Published 28th January 2019
Last Updated on
When our English as a Foreign Language learners step into our classrooms, they often have preconceptions of their abilities to learn English. Some students may consider themselves good at learning languages so they expect to learn English easily. Others may feel they are not so academic so they expect to struggle. These expectations can be our learners’ downfall. We need to help them understand that learning is a skill which we can all master, provided we have the motivation and dedication, regardless of our talents. To help them realise this, here are three neurocognitive strategies which can help their brains learn.
Here are 3 neurocognitive strategies to help learn English
Focused versus diffused thinking
Focused thinking is what we all think we need to learn. It is the time we are concentrating and thinking intently about the subject matter. It is certainly needed to learn information – we can’t learn if we are distracted – but focused thinking actually doesn’t always result in learning. We need to utilise focused thinking in collaboration with diffused thinking.
Diffused thinking is basically daydreaming. It’s the learning that takes place when we are daydreaming or our minds are wandering. In other words, we are not totally focused on the learning matter. In fact though, our minds are still processing any new information we have taken in.
If your students are struggling to concentrate, let them set a timer for themselves. They can focus for 20 minutes and then take a break for 5 minutes. They can repeat this as much as is necessary. This tactic will allow them to concentrate for a time and then recharge their batteries.
Learning is all about creating relationships and making connections between information. In order to be learnt effectively, new information should be related to old information. In this way, the connections between concepts will be solidified. In other words, we don’t learn information in isolation, we learn it in relation to what we already know.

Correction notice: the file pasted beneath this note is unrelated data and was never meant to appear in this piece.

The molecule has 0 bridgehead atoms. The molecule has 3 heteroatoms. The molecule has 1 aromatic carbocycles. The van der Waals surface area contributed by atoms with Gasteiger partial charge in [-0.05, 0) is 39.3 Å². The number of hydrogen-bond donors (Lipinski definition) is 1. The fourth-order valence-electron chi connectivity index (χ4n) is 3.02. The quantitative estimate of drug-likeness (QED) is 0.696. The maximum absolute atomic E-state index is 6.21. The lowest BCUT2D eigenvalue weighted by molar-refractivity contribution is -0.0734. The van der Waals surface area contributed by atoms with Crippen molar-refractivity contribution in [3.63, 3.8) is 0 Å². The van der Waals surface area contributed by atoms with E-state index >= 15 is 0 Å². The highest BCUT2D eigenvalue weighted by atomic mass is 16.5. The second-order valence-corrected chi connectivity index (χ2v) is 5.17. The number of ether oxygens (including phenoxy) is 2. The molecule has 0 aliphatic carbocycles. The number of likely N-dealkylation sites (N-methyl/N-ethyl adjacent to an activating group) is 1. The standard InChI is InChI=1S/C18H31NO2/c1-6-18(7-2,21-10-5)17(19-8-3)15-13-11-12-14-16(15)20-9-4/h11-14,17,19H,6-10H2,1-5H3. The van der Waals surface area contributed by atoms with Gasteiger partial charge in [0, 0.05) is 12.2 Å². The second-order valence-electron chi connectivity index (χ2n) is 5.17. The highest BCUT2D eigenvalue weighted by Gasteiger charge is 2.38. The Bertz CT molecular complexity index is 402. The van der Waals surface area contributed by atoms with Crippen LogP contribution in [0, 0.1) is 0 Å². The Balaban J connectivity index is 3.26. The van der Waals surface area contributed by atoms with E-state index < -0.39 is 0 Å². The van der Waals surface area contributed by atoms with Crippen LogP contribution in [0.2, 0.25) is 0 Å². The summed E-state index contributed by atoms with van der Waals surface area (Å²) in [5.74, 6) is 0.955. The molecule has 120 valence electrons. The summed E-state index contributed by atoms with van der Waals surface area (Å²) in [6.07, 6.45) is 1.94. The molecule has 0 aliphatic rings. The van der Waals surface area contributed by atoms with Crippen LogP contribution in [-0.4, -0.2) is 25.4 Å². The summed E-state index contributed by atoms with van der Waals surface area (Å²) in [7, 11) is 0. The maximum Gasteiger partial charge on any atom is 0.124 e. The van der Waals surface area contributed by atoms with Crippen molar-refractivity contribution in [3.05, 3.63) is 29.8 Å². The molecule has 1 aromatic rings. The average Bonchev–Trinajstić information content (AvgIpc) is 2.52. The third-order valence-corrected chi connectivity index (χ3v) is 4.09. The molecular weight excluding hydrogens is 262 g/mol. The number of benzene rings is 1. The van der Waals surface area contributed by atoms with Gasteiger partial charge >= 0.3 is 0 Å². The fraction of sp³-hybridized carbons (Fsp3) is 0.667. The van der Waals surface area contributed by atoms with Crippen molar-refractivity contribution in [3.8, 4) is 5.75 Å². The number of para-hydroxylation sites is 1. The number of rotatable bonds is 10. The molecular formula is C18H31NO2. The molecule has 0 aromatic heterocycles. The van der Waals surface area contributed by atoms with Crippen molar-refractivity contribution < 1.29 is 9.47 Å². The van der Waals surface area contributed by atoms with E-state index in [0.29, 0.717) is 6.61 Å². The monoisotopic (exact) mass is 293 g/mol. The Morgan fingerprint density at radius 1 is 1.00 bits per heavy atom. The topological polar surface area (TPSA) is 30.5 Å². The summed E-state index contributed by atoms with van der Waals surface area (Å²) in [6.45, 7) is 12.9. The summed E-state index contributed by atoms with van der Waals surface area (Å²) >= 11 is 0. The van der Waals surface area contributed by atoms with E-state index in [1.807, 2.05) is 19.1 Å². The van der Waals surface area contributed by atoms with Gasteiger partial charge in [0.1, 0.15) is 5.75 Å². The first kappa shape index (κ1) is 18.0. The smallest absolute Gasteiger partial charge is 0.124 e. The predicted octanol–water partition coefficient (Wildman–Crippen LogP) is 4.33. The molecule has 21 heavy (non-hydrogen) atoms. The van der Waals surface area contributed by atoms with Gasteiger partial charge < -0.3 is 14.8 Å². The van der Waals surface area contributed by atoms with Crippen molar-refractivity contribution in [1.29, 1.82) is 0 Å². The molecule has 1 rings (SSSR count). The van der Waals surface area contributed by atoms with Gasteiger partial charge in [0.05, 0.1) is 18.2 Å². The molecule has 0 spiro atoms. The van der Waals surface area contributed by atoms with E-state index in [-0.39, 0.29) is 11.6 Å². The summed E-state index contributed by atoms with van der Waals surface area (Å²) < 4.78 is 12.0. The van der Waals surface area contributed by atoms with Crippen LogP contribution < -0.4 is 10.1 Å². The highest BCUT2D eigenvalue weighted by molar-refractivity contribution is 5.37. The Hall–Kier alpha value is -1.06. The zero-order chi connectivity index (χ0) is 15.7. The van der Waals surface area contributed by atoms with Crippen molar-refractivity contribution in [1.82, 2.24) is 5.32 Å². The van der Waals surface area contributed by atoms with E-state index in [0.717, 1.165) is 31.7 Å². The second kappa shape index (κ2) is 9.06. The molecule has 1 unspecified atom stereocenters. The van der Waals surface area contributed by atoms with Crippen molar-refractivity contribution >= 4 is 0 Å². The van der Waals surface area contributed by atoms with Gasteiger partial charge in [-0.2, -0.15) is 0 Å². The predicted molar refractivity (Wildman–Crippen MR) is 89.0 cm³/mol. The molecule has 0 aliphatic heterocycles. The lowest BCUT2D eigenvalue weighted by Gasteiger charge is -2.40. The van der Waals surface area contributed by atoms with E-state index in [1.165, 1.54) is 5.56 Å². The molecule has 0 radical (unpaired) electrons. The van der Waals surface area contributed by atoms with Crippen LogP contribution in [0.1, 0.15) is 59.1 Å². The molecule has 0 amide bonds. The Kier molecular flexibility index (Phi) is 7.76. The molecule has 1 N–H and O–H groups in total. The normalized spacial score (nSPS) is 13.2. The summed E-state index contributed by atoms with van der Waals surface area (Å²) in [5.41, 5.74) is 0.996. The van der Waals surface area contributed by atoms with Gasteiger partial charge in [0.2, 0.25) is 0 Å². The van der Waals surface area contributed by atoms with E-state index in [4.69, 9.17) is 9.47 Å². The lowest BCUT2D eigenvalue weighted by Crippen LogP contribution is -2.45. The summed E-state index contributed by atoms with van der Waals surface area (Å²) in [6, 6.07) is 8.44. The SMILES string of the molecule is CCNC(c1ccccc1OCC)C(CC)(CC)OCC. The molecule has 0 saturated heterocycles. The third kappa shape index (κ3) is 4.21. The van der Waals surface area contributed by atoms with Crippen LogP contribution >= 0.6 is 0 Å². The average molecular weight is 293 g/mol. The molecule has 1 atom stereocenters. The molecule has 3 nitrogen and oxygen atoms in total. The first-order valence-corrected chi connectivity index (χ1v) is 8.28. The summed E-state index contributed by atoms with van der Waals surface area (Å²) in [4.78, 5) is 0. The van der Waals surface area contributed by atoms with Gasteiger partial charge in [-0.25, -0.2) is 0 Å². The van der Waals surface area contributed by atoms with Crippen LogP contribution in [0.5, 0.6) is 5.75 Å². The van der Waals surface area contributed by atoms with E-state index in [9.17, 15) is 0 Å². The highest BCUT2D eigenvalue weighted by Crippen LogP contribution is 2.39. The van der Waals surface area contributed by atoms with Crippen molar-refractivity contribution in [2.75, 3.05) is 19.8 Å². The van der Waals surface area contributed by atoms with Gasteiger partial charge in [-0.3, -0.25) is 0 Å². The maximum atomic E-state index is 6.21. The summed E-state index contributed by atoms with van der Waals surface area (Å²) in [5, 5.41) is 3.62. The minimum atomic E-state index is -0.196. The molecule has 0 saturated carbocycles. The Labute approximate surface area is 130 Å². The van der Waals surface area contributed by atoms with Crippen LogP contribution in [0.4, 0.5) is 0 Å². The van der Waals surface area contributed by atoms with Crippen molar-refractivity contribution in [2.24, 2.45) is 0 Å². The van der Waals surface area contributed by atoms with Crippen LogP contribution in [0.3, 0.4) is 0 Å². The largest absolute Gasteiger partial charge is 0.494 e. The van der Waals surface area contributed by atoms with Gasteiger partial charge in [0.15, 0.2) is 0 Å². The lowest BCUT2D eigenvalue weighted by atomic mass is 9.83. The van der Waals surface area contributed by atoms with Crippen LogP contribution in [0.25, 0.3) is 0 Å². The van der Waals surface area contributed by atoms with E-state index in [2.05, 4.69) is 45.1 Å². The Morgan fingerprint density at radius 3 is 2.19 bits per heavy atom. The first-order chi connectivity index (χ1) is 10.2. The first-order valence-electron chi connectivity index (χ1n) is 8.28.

This might mean that the new information can build on known information because it is similar or a logical progression, or perhaps it is totally different and contrasts with what is already known. Linking is one reason translation can be a useful tool in class, if it is used effectively.
There is power in automation. A lot of language is automatic. When we speak, there are many situations where we respond without thinking because we automatically know how to respond. What this means for our classrooms is that we need to drill certain language patterns into our learners.
They need to engage with these language patterns regularly and methodically in order to learn them off by heart. This will help them respond off the cuff when appropriate. This does not mean that all language must be learnt by drilling, only the language that has predictable patterns.
Three simple strategies which can help your students learn. Learning is a process which takes time and effort so if there are any helpful hints we can give to our learners we should hand them out without hesitation.